Advertising injury means injury, other than bodily injury or personal injury arising solely out of one or more of the following offenses committed in the course of advertising of your goods, products or services:

• oral or written publication of advertising material that slanders or libels a person or organization:

• oral or written publication of advertising material that violates a person's right of privacy; or

• infringement of copyrighted advertising materials or infringement of trademarked or service marked titles or slogans.

(Federal's PFOF ¶ 3.) These policies contained the following intellectual property exclusion:

This insurance does not apply to bodily injury, property damage, advertising injury or personal injury arising out of or directly or indirectly related to the actual or alleged publication or utterances of oral or written statements, whether made in advertising or otherwise, which is claimed as infringement, violation or defense of any of the following rights or laws:

• copyright, other than infringement of copyrighted advertising materials;

• patent

• trade dress;

• trade secrets; or

• trademark or service mark or certification mark or collective mark or trade name, other than trademarked or service marked titles or slogans.

(Federal's PFOF ¶ 5.)

The policies issued to KI by Federal from July...

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    ...pay someone back for it.This reading places undue weight on a two-word phrase in passing dicta. Kreuger Int'l, Inc. v. Fed. Ins. Co. , 647 F. Supp. 2d 1024, 1042 (E.D. Wis. 2009) ("Only by ignoring context can the Wisconsin Supreme Court's reference in Mowry to a ‘free defense’ be taken as ......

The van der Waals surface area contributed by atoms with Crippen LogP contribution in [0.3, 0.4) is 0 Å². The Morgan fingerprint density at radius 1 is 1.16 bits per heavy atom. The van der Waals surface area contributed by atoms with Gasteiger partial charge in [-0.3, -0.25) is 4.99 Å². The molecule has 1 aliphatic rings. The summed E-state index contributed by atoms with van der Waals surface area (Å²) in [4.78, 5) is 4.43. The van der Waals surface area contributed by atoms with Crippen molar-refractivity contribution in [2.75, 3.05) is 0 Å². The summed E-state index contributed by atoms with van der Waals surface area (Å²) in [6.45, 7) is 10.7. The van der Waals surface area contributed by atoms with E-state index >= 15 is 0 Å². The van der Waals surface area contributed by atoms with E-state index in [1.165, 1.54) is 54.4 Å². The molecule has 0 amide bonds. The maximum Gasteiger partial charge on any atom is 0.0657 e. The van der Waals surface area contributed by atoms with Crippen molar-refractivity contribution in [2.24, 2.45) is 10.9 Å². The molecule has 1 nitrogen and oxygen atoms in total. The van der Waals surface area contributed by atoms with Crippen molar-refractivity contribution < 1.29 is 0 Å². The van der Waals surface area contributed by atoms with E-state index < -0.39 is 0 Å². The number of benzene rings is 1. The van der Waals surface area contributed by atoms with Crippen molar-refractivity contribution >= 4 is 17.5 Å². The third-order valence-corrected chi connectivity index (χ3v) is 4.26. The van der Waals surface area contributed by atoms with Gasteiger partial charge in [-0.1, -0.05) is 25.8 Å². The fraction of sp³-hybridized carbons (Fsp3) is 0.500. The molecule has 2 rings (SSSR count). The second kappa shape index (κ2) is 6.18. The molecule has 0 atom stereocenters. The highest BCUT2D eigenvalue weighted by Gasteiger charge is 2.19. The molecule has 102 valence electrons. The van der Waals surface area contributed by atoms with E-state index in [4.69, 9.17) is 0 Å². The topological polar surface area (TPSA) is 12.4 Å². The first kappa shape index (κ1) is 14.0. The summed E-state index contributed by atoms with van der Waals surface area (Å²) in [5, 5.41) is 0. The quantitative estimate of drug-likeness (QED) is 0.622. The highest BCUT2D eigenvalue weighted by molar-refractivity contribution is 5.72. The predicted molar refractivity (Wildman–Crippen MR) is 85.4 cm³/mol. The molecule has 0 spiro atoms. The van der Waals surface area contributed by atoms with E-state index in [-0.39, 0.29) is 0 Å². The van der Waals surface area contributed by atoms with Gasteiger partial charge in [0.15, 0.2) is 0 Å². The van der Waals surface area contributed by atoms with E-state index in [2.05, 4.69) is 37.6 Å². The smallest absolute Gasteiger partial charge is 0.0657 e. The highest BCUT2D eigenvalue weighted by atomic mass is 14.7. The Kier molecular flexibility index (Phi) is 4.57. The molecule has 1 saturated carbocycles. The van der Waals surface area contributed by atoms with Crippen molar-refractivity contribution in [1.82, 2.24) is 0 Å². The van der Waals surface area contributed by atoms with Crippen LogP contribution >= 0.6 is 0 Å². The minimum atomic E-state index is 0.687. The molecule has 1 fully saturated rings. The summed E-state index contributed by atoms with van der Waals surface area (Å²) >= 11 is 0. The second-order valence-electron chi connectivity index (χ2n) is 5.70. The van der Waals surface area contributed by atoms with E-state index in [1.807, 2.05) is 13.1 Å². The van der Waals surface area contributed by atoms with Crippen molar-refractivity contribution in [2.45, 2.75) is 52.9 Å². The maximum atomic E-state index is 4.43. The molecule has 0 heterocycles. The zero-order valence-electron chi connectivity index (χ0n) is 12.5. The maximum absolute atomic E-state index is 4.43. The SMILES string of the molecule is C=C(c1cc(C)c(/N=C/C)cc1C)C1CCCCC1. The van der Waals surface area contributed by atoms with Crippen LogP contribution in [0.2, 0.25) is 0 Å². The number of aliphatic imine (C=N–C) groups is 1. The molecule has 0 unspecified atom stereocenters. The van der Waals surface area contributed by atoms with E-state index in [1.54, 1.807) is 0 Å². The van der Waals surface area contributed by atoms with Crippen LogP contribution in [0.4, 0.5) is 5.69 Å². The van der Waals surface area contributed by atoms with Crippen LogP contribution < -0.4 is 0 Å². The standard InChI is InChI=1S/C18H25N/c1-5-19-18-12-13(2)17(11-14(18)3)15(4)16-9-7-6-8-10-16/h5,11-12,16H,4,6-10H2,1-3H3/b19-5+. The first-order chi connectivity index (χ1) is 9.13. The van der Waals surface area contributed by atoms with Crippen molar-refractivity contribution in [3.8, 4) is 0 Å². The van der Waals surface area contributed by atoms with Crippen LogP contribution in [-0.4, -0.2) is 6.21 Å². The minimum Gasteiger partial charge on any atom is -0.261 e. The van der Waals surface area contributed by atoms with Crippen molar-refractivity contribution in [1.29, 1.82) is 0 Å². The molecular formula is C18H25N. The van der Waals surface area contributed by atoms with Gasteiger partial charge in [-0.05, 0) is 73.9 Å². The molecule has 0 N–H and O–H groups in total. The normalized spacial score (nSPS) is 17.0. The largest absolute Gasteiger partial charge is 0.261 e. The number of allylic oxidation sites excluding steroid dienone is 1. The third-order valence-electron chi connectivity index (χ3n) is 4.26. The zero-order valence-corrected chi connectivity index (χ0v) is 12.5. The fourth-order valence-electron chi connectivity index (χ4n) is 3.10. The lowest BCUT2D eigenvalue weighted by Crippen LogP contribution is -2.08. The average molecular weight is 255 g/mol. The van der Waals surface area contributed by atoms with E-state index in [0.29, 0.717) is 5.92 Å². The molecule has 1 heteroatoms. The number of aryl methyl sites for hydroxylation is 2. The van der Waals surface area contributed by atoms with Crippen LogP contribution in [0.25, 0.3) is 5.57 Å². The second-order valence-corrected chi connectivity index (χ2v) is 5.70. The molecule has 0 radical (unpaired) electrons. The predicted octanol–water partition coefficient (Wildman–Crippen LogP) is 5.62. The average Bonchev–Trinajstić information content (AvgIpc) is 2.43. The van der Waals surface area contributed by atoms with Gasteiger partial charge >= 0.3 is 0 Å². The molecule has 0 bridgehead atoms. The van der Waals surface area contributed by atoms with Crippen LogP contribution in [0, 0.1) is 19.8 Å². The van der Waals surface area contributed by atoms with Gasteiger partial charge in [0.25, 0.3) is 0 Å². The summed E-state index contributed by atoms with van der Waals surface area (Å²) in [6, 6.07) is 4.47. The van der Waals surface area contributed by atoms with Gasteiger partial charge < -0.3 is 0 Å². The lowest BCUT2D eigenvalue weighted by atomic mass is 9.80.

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17 cases
  • Cousins Submarines, Inc. v. Fed. Ins. Co., Case No. 12-CV-387-JPS
    • United States
    • United States District Courts. 7th Circuit. United States District Court of Eastern District of Wisconsin
    • February 8, 2013
    ...Inc. v. Sheboygan Emergency Med. Servs., Inc., 43 F.3d 1119, 1122 (7th Cir. 1994); Krueger Int'l, Inc. v. Fed. Ins. Co., 647 F. Supp. 2d 1024, 1031 (E.D. Wis. 2009); Amec Constructions Mgmt., Inc. v. Regent Ins. Co., No. 03-CV-2880, 2004 WL 816720, at *4 (N.D. Ill. Mar. 12, 2004); Williamso......
  • Design Basics LLC v. J & V Roberts Invs., Inc., No. 14–CV–1083–JPS.
    • United States
    • United States District Courts. 7th Circuit. United States District Court of Eastern District of Wisconsin
    • September 11, 2015
    ...as the Campbellsport decision notes, the Court agrees that the case relied on by Wilson Mutual, Krueger Int'l, Inc. v. Fed. Ins. Co., 647 F.Supp.2d 1024 (E.D.Wis.2009), is distinguishable because the policy language included conditions not found here.16 As such, the Court finds that the Wil......
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    • United States
    • United States District Courts. 7th Circuit. United States District Court of Eastern District of Wisconsin
    • April 10, 2015
    ...Mutual's drafting, and it bears the consequences of the language it chose.Wilson Mutual relies on Krueger Int'l, Inc. v. Fed. Ins. Co., 647 F.Supp.2d 1024 (E.D.Wis.2009), and Fireman's Fund. Policies analyzed in those cases defined “advertising injury” in terms mirroring Wilson Mutual's umb......
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    • United States District Courts. 7th Circuit. United States District Court of Eastern District of Wisconsin
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    ...pay someone back for it.This reading places undue weight on a two-word phrase in passing dicta. Kreuger Int'l, Inc. v. Fed. Ins. Co. , 647 F. Supp. 2d 1024, 1042 (E.D. Wis. 2009) ("Only by ignoring context can the Wisconsin Supreme Court's reference in Mowry to a ‘free defense’ be taken as ......